Figure drawing: 10 a.m. to 1 p.m. Sundays at the Kathryn Schultz Gallery, 25 Lowell St., Cambridge. This is a nude figure drawing session, with both short and long poses. There is no instructor present. Drop-in fees are $20 per session.
Passim School of Music lessons: various times and dates at the Passim School of Music, 26 Church St., Suite 300, Cambridge. Free. For information and registration: 617-492-5300; http://passim.org. The Passim School of Music is offering a variety of singing and instrument lessons. Programs include private voice lessons, banjo lessons, guitar lessons, harmonica lessons, fiddle lessons, music writing lessons and more. Each class varies in length, but is generally five to six sessions with varying costs.
Intro to Improv: 1 to 2:30 p.m. Saturdays, ImprovBoston Main Theater, 40 Prospect St., Cambridge. One of ImprovBoston’s top instructors takes participants of every stripe through the basics of improv in a hands-on workshop. Food Truck Lunch on Erie: 11 a.m. to 2 p.m. Mondays, Wednesdays and Thursdays on the Corner of Erie and Sidney streets, Cambridge. Food truck lunches. Gourmet sandwiches and fried sides from Compliments Food Truck and family-style Italian from The Pasta Pot.
Free Fencing Class: 10 to 11 a.m. every Saturday and Sunday at Olympia Fencing Center, 127 Smith Place, Cambridge. Olympic fencing class. Free. Co-ed and open to all ages.
Cambridge African-American Heritage Alliance: 5:30 to 6:30 p.m. the second Tuesday of each month at YWCA Cambridge, 7 Temple St. For information: 617-491-5529; 617-669-6263. Volunteer graphic artists, actors, costume designers, website builders, script writers, videographers, historians and many more volunteers are sought. Learn about the Cambridge African-American Heritage Trail and other interesting Cambridge history.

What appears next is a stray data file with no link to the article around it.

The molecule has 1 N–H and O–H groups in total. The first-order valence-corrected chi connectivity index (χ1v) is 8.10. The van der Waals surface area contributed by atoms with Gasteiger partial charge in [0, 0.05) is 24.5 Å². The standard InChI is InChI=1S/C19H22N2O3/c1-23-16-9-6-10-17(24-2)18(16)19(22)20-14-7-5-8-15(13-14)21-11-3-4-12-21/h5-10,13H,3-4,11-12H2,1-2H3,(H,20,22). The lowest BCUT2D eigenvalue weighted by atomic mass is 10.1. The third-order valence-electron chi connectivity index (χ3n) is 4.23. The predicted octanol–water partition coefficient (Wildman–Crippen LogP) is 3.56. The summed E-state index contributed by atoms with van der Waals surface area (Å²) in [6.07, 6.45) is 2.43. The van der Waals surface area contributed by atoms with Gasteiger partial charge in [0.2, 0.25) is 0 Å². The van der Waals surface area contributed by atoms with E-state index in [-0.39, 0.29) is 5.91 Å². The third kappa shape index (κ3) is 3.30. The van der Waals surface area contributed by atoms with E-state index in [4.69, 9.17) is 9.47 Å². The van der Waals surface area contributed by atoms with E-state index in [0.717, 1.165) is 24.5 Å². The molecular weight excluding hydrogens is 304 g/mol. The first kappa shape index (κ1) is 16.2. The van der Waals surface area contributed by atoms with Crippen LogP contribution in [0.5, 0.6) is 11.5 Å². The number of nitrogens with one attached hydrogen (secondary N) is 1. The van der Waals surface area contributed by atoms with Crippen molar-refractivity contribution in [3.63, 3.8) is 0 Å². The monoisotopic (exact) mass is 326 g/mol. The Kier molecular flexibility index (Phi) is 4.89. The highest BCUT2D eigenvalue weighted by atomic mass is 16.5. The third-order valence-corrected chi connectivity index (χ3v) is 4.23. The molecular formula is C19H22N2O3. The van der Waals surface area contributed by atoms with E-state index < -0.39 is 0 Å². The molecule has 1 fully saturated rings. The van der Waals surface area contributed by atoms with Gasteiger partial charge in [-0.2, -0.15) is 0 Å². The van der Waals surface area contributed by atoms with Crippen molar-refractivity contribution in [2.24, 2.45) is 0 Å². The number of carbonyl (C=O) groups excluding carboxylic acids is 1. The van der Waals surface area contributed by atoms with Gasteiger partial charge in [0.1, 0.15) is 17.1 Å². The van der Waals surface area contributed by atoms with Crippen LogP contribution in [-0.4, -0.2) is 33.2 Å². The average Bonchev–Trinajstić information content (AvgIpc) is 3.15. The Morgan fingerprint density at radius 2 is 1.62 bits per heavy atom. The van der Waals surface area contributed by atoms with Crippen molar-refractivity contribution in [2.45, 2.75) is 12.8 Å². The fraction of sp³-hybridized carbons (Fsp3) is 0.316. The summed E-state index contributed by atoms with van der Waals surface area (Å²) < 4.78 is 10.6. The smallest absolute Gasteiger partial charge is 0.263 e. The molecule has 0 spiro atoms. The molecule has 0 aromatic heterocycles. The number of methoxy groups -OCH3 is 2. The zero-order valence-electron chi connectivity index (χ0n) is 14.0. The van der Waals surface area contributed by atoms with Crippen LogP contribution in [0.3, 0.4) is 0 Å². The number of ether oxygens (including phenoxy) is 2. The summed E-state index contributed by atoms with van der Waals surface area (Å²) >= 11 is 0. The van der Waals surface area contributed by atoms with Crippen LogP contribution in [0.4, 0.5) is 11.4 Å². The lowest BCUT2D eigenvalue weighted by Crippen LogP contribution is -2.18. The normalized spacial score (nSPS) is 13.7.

MassHousing recently provided $13.9 million in financing to an affiliate of the Cambridge Housing Authority to launch an extensive renovation of the Russell Apartments, a 52-unit affordable housing community serving low-income senior citizens and disabled residents.
The transaction will also enable the Cambridge Housing Authority to extend affordability at the property for at least 30 years.
MassHousing is supporting the rehabilitation of the Russell Apartments through the Agency’s Conduit Loan Program. MassHousing will issue tax-exempt housing revenue bonds for public purchase and the proceeds will be used for construction purposes, in partnership with Wells Fargo Bank. The MassHousing conduit loan generated $8.2 million in equity financing for the project, through federal Low-Income Housing Tax Credits. Project financing also includes a $6.4 million sponsor loan and a $6.3 million seller note.
“MassHousing is pleased to partner with the Cambridge Housing Authority, to help finance the significant improvements at the Russell Apartments through our Conduit Loan Program,” said MassHousing Acting Executive Director Tom Lyons. “This important modernization and preservation project will ensure the property remains affordable for its residents long into the future.”